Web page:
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Property developers lament exclusion from RBZ facility

Conrad Dube

THE directors of Housing Forum have lamented the exclusion of housing development from the Reserve Bank of Zimbabwe (RBZ)’s productive sector support facility.

T face=”Verdana, Arial, Helvetica, sans-serif”>The forum which comprises housing directors from urban councils, municipalities, towns and local boards said an opportunity might be lost by the RBZ to boost the economy by not classifying housing as productive sector.

“The RBZ did not classify housing development under the productive sector although spending on habitat is an investment in as much as the capital stock increases. This approach has been criticised because it ignores the multiplier effect housing has on the entire economy,” said Admore Nhekairo directors forum treasurer and Marondera municipality housing director.

“It is recommended that the central bank should not take the traditional approach of viewing housing as a consumptive capital but should look at it as productive sector.”

The productive sector facility, which was ushered in by the RBZ governor Gideon Gono in his 2003 monetary policy statement sets aside cheap funds to resuscitate the productive sector in order to boost productivity and exports.

The directors also rubbished the central bank’s proposed Homelink Housing Development Scheme saying the $750 billion set aside under the facility is not enough judging by the level of interest in the facility as claimed by the RBZ.

“The RBZ is hard-pressed to meet the foreign currency requirements to finance the purchase of residential stands or completed houses. If no effort is made for the Homelink initiative to result in additional housing stock being delivered the result will be the spiralling of prices of both residential houses and stands due to overcrowding of buyers chasing limited stock,” Nhekairo said.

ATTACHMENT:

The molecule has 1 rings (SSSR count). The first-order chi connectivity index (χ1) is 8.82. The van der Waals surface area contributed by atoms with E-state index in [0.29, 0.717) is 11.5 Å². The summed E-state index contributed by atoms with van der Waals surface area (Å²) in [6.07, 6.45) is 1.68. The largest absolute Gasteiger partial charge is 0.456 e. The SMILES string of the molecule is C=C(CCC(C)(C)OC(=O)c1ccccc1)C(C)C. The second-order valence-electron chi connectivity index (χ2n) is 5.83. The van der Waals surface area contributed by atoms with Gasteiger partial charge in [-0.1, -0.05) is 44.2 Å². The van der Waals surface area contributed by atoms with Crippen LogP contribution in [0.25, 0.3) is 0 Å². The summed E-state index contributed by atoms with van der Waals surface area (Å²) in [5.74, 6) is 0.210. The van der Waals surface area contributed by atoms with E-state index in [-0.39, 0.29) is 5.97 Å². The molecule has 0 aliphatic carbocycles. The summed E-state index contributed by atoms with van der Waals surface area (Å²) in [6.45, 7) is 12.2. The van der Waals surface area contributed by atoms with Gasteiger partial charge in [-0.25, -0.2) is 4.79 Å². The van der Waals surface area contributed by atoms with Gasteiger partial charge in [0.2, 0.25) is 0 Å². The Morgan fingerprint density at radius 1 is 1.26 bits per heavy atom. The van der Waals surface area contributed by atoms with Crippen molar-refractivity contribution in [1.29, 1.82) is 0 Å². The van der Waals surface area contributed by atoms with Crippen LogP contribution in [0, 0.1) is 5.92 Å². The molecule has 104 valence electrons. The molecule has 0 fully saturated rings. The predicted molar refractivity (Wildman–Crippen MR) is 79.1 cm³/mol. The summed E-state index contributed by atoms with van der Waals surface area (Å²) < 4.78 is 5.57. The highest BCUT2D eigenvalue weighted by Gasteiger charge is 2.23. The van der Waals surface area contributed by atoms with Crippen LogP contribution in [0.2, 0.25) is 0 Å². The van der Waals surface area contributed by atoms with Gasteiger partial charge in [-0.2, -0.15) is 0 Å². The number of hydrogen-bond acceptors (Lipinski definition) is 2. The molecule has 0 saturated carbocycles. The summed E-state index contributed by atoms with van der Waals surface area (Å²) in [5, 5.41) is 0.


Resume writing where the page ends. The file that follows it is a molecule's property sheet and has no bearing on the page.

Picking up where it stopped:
Under the Homelink initiative, the central bank will license promoters who will include real estate agencies, building societies and licensed money transfer agencies with twinning arrangements with the real estate and international partners.

The directors said the kind of promoters that have been chosen preferred housing investment portfolio will be the purchase of serviced stands, construction of houses and the purchase of completed houses. The major problem in housing delivery in Zimbabwe has been harnessing of funds to service residential stands since actual construction has been through self-help means, they lamented.

“If the initiative is to make a real contribution, the National Housing Programme as espoused by government should have a mechanism in place to ensure diaspora remittances also fund the servicing of surveyed stands.

“This can be achieved by setting aside a portion of Homelink funds that should go towards servicing of stands and ensuring that there are partnership arrangements of promoters with land developers who have experience in delivering serviced stands,” Nhekairo said.

Nhekairo said the major aim must be to ensure foreign currency inflows through the formal sector and the thrust must be to create housing stock.

“This will ensure that jobs are created and it will also ensure a boost in the construction sector. If there is no stock, the diaspora will crowd the local market and this will push prices up,” he said.

The National Housing Delivery Programme aims to clear the urban housing backlog by 2008 through the acquisition of 310 406 hectares of peri-urban land to achieve the planned target and reforming the current housing delivery system in order to increase the number of players involved and consequently output.

Harare’s housing backlog has increased more than one million according to Ministry of Local Government November 2003 statistics.

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